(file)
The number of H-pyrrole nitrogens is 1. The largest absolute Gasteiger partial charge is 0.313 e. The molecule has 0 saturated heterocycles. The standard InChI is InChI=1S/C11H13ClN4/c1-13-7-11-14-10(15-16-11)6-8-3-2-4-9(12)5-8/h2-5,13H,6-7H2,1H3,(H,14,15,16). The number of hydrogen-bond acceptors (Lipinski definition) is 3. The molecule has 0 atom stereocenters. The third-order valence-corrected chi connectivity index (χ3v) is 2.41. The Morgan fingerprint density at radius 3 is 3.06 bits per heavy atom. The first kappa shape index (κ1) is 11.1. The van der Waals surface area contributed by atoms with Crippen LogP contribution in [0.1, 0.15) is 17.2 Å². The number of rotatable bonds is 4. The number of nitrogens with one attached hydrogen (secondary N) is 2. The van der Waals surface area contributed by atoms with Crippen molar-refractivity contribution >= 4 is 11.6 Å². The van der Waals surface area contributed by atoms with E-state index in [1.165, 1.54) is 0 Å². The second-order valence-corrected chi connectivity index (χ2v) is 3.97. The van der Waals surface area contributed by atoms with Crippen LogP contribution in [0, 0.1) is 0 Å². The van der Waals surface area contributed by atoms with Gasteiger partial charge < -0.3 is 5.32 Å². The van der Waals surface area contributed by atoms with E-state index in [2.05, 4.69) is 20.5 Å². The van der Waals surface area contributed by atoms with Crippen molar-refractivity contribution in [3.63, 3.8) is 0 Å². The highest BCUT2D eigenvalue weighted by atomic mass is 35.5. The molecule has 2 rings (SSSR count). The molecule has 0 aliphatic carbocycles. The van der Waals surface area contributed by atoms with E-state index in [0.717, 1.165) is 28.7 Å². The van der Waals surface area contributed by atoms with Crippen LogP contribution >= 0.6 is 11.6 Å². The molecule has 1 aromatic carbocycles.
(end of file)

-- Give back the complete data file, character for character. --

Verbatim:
The number of H-pyrrole nitrogens is 1. The largest absolute Gasteiger partial charge is 0.313 e. The molecule has 0 saturated heterocycles. The standard InChI is InChI=1S/C11H13ClN4/c1-13-7-11-14-10(15-16-11)6-8-3-2-4-9(12)5-8/h2-5,13H,6-7H2,1H3,(H,14,15,16). The number of hydrogen-bond acceptors (Lipinski definition) is 3. The molecule has 0 atom stereocenters. The third-order valence-corrected chi connectivity index (χ3v) is 2.41. The Morgan fingerprint density at radius 3 is 3.06 bits per heavy atom. The first kappa shape index (κ1) is 11.1. The van der Waals surface area contributed by atoms with Crippen LogP contribution in [0.1, 0.15) is 17.2 Å². The number of rotatable bonds is 4. The number of nitrogens with one attached hydrogen (secondary N) is 2. The van der Waals surface area contributed by atoms with Crippen molar-refractivity contribution >= 4 is 11.6 Å². The van der Waals surface area contributed by atoms with E-state index in [1.165, 1.54) is 0 Å². The second-order valence-corrected chi connectivity index (χ2v) is 3.97. The van der Waals surface area contributed by atoms with Crippen LogP contribution in [0, 0.1) is 0 Å². The van der Waals surface area contributed by atoms with Gasteiger partial charge < -0.3 is 5.32 Å². The van der Waals surface area contributed by atoms with E-state index in [2.05, 4.69) is 20.5 Å². The van der Waals surface area contributed by atoms with Crippen molar-refractivity contribution in [3.63, 3.8) is 0 Å². The highest BCUT2D eigenvalue weighted by atomic mass is 35.5. The molecule has 2 rings (SSSR count). The molecule has 0 aliphatic carbocycles. The van der Waals surface area contributed by atoms with E-state index in [0.717, 1.165) is 28.7 Å². The van der Waals surface area contributed by atoms with Crippen LogP contribution >= 0.6 is 11.6 Å². The molecule has 1 aromatic carbocycles.